Some people will say that ATTITUDE is the same quality as SELF DISCIPLINE. I don’t think so and I believe they are different qualities.
“THE BEST DRIVERS ARE THE SMOOTHEST DRIVERS”.
This statement is an absolute fact; it is not a printing error! It is not the fastest nor the driver with the biggest car or bike, nor the one who does the most miles!
I make this point because with the advent of more and more people using their cars as a place of work rather than just as a way of getting to work, many drivers now have a completely different attitude towards driving and their cars. Their cars are simply a means of getting from A to B as quickly as possible and they drive with almost tunnel vision between the two points. You do get the impression that because some of these people cover far greater distance than the national average they automatically think they are therefore the best drivers or have more right to the roads than some others.
I am sure we have all experienced a situation similar to one of those I have described in my introduction. Now with the advent of the “Police Camera Action” type programmes that are on TV we can all witness the way some of these individuals drive. They demonstrate a poor attitude towards their cars and any other road users they see as nuisances! There are many examples that we see that are the complete opposite of what I discussed in this section.
Nowadays as all cars can easily reach the national speed limit there is no skill whatsoever needed in getting to 70 mph. Anyone in the country can stand on the accelerator and hold the steering wheel straight! However the next time you are travelling at a certain speed and you see Dashing Dave approaching as though he’s about to drive over the top of you or get in your boot, just watch him. In many instances you will be certain that in a straight line they are prepared to go far in excess of the speed limit with no regard to road or weather conditions or to other traffic around them.
You will however observe some common features with this type of driver. The first is that whether on a country lane or on the motorway a good/smooth driver will usually keep up with this type of driving. I am not suggestion for one minute that you race them. But having experience of this type of driver it is noticeable that the car may be fast but the driving is at times quite inept. The car whizzes past in a sometimes dangerous overtaking manoeuvre that leaves the overtaken and the oncoming traffic having to brake and control a potential accident because the driver has totally misjudged the situation in respect of speed and distance. You also tend to find that by the time you come to bends and corners you are back with him and their speed drops. This demonstrates a lack of skill when it comes to cornering and use of gears. You can be proud of yourself that not only are you a far more consistent driver, you have probably done it easily and will have total control of your car and temper! You will have demonstrated all the points that make a good driver and will have done it in a way that put as little strain on your vehicle as possible. I’m sure you’ll agree, a far better situation than Rep Van-Winkle.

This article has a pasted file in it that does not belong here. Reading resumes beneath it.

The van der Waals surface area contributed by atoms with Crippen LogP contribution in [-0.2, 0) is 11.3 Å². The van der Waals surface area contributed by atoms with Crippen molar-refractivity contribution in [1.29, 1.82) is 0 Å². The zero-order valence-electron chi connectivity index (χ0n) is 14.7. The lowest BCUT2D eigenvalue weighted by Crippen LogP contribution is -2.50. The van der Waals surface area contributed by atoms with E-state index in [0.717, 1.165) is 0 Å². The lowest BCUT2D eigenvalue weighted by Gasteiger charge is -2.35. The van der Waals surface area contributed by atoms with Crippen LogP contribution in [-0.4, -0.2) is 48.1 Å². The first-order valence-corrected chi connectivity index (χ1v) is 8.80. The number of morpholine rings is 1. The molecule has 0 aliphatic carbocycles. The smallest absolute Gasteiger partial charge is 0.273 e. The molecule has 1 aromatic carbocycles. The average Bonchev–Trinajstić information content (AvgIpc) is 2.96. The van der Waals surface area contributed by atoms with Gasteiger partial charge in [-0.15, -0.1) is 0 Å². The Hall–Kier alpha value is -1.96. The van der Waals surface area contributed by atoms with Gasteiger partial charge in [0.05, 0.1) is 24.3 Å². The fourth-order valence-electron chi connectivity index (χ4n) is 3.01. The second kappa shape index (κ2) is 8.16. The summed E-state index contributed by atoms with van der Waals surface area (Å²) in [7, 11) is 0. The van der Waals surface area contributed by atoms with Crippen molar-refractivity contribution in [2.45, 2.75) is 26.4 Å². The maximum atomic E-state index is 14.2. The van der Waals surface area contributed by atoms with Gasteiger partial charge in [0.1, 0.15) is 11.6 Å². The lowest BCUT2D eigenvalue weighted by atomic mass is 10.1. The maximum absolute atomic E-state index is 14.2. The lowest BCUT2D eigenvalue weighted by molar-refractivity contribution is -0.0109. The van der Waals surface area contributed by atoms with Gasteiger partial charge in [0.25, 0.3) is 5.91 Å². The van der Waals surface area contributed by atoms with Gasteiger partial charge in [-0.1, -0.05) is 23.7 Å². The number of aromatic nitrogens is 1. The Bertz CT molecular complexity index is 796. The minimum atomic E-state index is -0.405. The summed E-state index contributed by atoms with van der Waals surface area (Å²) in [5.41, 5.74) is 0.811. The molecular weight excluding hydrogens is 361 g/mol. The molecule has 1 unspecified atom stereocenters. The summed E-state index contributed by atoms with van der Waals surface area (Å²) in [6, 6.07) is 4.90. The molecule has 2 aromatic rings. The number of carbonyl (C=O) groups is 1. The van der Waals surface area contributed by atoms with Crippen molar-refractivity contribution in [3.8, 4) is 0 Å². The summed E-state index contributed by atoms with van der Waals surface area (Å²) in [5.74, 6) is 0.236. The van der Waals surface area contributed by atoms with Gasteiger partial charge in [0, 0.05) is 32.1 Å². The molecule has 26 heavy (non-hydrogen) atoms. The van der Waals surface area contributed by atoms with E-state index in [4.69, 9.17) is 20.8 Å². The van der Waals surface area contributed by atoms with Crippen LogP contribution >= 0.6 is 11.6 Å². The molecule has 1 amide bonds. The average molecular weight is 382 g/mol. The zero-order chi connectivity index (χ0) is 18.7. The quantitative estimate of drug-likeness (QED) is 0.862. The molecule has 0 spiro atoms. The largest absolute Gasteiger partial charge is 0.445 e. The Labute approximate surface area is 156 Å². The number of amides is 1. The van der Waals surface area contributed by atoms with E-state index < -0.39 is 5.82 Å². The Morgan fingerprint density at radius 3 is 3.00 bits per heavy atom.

Don’t be thinking that the safest drivers have to be the slowest because that is completely wrong. You only have to take a look at the world of motor sport to see that the points I have made in this section are true. At first glance whether you are watching Super bikes, Grand Prix, Rallying or any thing else, it looks like they are all mad idiots going hell for leather around the track. But watch them closely, the top ones in particular, and you will see that they are smooth and make all the manoeuvres look like one continuous piece of riding or driving. They have all the qualities needed to be a good driver; they could not be consistent or fast if they were lacking any of them. I myself enjoy driving at the limit when roads allow and nothing is more satisfying than when you drive along twisty roads and maintaining 60 mph through the bends as well as on the straight bits. That is the challenge! The feeling you get when you know you have gained the experience and ability to drive on the limit, and to accomplish this in the knowledge that you have done it quickly and still safely, is a very satisfying feeling. I don’t mean it in a smug way but you should look upon it as an achievement to be really proud of, like winning a gold medal at the Olympics. Remember to practice and keep everything smooth.
The following qualities are required to make a consistently good driver.
Concentration, Anticipation (Defensive driving) Skill, Attitude, Knowledge and Self-discipline.
Think about all the points in this section and practice really hard to improve yourself.
This will inevitably make you a far smoother driver.Source: www.letstalkdriving.co.uk